Astronomy in a pandemic: choosing your first telescope
Are you a newcomer to astronomy following months stuck at home during lockdown? You'll need help selecting your first telescope.
It has become a cliché, but it has to be said, we are living in strange times indeed. With the COVID-19 pandemic affecting almost every aspect of our lives, one thing I've noticed is how many have turned to astronomy and ‘looking up’ as a way of spending time while many normal activities are suspended.
Beginners' telescopes have been very much in demand in 2020 as a result of lockdown and the country's response to coronavirus. I suspect this, along with a similar rise in binocular sales, has at least helped some astronomy equipment suppliers through this difficult time.
One of the regular questions I’ve been asked lately is what sort of telescopes are best for beginners, and this is always a conundrum.
We've plenty of info on our website, such as our guides on how to choose your first telescope, how to spend your first night with a telescope, or our list of best telescopes for astronomy beginners.
But I find the term 'beginner' in astronomy is a little misleading as I’ve known some who only have a budget of £50, whereas I had one newcomer tell me they wanted to spend over £4,000!
So the question has many aspects to it and is not as straightforward as you might think.
It also depends on what you want to do with the telescope. Again, I’ve had requests about all manner of telescopes, from those used for simple observing to an all singing, all dancing imaging set-up!
For a basic, simple telescope, our review of the Sky-Watcher Heritage 150P Flextube Dobsonian may help. This is currently the largest of what are termed ‘table top’ dobsonians.
These are very simple to use, with no complicated mounts, handsets or polar aligning, but on the other hand you do need a good book (or indeed the latest issue of BBC Sky at Night Magazine) to help you look for suitable targets manually.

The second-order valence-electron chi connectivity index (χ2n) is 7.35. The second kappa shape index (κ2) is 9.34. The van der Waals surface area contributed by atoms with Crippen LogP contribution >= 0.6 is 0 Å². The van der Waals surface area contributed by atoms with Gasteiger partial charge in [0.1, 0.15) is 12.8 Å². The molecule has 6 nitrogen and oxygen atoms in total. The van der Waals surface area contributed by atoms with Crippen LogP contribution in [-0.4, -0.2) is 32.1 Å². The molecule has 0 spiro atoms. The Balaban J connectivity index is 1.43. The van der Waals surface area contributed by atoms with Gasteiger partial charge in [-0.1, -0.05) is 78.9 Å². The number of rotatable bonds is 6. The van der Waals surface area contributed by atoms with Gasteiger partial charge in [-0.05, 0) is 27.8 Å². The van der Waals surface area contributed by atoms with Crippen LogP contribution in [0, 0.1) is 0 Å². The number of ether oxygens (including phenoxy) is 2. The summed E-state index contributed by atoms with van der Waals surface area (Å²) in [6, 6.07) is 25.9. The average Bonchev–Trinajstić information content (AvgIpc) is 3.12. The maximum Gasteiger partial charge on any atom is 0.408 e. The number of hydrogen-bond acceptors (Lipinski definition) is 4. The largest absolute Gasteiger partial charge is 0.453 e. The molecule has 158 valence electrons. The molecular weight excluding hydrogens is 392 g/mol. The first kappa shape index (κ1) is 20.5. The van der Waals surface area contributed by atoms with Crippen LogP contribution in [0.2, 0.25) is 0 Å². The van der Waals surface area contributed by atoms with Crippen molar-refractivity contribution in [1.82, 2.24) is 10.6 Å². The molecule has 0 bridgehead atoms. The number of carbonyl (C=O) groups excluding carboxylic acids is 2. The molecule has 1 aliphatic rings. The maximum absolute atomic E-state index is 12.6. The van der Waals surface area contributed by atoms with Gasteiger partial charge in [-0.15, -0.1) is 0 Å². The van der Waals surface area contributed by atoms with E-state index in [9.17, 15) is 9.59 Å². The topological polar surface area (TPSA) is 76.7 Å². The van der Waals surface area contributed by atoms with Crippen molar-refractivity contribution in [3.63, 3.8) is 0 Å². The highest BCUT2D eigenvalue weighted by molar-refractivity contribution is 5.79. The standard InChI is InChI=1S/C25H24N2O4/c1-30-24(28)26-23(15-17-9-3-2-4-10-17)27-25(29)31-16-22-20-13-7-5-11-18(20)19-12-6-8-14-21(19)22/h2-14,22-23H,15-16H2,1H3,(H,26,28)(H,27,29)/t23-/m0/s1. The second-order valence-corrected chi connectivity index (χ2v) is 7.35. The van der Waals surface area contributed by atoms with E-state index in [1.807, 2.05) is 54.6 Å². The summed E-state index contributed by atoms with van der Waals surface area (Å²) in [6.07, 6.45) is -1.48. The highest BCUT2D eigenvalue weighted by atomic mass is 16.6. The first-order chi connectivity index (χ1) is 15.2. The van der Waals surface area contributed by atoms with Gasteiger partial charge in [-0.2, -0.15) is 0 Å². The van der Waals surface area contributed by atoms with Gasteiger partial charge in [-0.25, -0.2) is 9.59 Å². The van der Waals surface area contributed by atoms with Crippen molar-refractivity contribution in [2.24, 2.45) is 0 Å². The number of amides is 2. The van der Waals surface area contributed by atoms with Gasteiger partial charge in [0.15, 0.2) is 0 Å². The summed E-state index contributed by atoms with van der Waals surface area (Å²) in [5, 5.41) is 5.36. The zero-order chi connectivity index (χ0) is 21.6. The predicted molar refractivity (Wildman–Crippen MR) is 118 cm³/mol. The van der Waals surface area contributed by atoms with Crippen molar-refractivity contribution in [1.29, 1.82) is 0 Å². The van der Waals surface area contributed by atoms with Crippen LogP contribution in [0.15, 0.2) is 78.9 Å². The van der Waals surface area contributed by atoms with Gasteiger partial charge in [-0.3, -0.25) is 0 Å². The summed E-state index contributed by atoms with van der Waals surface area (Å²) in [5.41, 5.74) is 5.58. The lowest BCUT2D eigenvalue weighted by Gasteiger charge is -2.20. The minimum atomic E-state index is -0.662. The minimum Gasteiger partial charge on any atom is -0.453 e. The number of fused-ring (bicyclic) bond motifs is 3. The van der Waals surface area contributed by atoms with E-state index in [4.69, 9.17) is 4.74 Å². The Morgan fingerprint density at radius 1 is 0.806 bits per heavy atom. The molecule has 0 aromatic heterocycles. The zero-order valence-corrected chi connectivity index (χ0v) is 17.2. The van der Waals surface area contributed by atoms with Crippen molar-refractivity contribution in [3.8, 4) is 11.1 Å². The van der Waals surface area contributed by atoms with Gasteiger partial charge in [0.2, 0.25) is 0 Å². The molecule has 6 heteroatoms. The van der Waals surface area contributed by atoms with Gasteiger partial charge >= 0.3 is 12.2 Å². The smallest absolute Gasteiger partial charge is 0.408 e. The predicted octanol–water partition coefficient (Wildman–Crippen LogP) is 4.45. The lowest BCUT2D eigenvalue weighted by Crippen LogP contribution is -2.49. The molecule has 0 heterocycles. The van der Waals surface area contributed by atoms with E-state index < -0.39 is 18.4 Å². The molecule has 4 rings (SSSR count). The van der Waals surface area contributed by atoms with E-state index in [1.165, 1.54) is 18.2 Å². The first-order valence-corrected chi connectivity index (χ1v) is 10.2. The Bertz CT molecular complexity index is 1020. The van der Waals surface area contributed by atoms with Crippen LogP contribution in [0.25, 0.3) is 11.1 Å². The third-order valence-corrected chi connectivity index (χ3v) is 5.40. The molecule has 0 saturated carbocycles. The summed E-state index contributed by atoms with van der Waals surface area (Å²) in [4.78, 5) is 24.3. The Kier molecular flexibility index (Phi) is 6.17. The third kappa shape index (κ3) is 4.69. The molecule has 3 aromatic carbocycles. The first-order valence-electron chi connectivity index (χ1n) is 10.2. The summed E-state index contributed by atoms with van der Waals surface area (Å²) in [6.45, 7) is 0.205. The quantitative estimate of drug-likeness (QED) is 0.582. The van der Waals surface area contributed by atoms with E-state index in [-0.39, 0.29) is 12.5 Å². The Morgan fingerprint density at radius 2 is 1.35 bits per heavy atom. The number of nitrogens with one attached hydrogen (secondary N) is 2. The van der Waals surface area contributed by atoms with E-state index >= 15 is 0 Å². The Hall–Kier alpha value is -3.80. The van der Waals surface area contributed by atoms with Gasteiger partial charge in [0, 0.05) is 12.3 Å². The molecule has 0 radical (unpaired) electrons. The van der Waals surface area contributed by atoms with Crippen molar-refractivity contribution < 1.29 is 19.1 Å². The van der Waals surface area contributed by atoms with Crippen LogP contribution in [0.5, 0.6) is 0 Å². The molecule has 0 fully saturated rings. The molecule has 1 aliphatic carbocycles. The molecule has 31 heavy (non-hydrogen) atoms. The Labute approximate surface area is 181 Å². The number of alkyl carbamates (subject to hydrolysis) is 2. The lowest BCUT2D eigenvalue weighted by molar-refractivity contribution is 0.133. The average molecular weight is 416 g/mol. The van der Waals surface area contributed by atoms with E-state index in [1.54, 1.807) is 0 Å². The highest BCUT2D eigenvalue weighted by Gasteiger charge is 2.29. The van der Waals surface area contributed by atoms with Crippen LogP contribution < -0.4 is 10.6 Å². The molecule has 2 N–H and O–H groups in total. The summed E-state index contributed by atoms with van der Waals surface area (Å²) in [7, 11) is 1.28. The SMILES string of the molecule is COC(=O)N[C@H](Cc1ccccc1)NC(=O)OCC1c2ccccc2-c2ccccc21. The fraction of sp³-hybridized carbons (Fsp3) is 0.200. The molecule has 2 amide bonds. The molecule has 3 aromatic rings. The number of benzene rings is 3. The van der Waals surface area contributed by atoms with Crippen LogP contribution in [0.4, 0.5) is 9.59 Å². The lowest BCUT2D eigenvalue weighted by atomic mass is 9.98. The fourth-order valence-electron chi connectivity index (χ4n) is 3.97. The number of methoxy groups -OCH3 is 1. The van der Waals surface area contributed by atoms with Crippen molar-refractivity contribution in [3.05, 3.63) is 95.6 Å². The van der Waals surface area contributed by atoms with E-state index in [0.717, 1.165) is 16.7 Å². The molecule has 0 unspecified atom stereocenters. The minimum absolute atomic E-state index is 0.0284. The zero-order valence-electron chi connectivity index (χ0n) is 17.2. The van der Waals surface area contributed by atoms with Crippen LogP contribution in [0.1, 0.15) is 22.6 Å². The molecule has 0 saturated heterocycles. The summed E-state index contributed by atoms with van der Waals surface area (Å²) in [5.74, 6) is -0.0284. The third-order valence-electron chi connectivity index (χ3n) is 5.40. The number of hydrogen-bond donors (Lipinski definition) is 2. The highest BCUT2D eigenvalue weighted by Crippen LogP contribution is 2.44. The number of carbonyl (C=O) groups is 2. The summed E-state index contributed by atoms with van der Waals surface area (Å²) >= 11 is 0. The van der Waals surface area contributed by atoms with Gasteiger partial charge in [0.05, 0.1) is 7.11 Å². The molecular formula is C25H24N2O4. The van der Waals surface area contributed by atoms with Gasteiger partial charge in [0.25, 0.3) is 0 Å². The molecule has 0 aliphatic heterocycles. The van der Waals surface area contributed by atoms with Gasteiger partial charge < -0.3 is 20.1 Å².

Then of course you could go all out on an advanced system. As long as you enjoy learning how to put it all together and how to operate it, this option may also be up your street.
Or you could even go for any of the robotic telescopes that are now available. It’s still astronomy, just ask the professionals!
On the other hand, our recent reviews of the Stellina Observation Station and Unistellar eVscope show that it’s possible to ‘observe’ the night sky with little knowledge of how it all operates, and instead enjoy the views on a smartphone or tablet.
Despite the advances in technology I do still think the really basic table top telescopes / Dobsonians will be around for a long time, as a lot of people enjoy looking through an eyepiece and having the satisfaction of finding an object in the night sky for themselves.
Whatever path you choose, there is an option for everyone in how they access and enjoy the night sky.
For more options, visit our telescope reviews page.
Paul Money is BBC Sky at Night Magazine's reviews editor.
Paul Money is an experienced astronomer, BBC Sky at Night Magazine's Reviews Editor and author of the annual stargazing guide Nightscenes.